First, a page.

What is a pre-employment assessment?

A pre-employment assessment combines several individual tests to offer you a full spectrum of insights about your candidates – it gives you more bang for your buck, as the saying goes.For example, if you’re hiring a salesperson, they need to have a range of skills to succeed in the role. You may want to test their skills in different areas by using a B2B lead generation testcommunication testproblem-solving testSalesforce CRM test, and a personality or culture test.

A pre-employment assessment enables you to combine your chosen tests into one longer assessment made up of individual tests.

With TestGorilla, you can add up to five tests and 10 custom questions (created by you) to an assessment, but other test providers may have different requirements.Candidates then take the assessment in one sitting, completing each test in turn. Assessments take longer to complete than individual tests but give you a wider range of data about the applicants, including how they scored on each test and how they rank overall.The ultimate goal of an assessment is to help you hire the right person for the role. Everything else is secondary. This means that assessments should be kept standardized and sent out to candidates in bulk for a quick comparison. You may find our guide to creating an assessment useful for further reading since it takes a deep dive into the subject.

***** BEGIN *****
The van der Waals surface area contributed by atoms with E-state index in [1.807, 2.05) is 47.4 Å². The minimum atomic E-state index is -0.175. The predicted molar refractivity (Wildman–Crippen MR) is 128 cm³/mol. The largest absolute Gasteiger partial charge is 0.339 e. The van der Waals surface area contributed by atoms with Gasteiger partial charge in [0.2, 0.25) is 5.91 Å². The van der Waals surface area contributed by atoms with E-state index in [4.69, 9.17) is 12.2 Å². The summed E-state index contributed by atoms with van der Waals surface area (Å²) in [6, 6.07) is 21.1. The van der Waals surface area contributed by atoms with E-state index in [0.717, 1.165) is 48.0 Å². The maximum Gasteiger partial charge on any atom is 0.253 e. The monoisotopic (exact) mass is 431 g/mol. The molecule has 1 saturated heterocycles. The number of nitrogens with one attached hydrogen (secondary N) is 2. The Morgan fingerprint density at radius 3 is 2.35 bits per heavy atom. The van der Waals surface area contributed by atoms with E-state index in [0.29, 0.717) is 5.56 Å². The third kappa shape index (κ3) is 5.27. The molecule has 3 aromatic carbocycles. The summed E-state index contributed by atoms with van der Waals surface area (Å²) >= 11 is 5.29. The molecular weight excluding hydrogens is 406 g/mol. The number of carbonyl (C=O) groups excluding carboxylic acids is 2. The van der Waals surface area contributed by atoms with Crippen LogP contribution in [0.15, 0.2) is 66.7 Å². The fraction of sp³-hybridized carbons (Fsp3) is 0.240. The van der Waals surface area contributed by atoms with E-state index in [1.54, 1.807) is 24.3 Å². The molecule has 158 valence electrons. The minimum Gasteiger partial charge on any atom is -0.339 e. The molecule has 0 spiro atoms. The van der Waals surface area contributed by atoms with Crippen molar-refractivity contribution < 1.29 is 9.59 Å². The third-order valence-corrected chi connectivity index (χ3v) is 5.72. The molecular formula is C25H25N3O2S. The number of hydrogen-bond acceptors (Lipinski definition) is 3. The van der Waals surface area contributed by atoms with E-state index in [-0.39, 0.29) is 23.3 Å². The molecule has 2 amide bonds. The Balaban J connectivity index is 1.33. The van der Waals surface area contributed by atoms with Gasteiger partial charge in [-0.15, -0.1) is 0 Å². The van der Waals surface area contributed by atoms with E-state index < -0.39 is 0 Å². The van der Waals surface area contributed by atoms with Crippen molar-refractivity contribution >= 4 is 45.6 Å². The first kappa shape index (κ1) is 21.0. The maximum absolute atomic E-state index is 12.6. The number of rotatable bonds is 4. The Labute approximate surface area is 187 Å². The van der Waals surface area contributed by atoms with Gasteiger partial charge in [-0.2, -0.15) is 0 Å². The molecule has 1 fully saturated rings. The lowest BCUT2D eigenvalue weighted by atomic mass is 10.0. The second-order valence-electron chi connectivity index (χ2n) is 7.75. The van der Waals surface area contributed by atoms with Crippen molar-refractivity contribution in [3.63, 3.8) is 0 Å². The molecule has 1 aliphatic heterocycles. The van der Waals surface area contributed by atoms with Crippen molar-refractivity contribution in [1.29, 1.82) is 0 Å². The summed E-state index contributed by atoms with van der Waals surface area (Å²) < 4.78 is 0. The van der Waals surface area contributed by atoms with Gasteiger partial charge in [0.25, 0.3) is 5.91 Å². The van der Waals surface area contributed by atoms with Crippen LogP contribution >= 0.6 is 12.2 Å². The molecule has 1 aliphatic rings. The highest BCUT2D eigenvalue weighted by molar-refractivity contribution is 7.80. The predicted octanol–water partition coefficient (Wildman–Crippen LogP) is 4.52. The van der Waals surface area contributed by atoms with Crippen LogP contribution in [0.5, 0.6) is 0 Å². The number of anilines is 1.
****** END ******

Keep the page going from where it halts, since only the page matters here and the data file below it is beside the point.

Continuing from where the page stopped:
What are custom questions?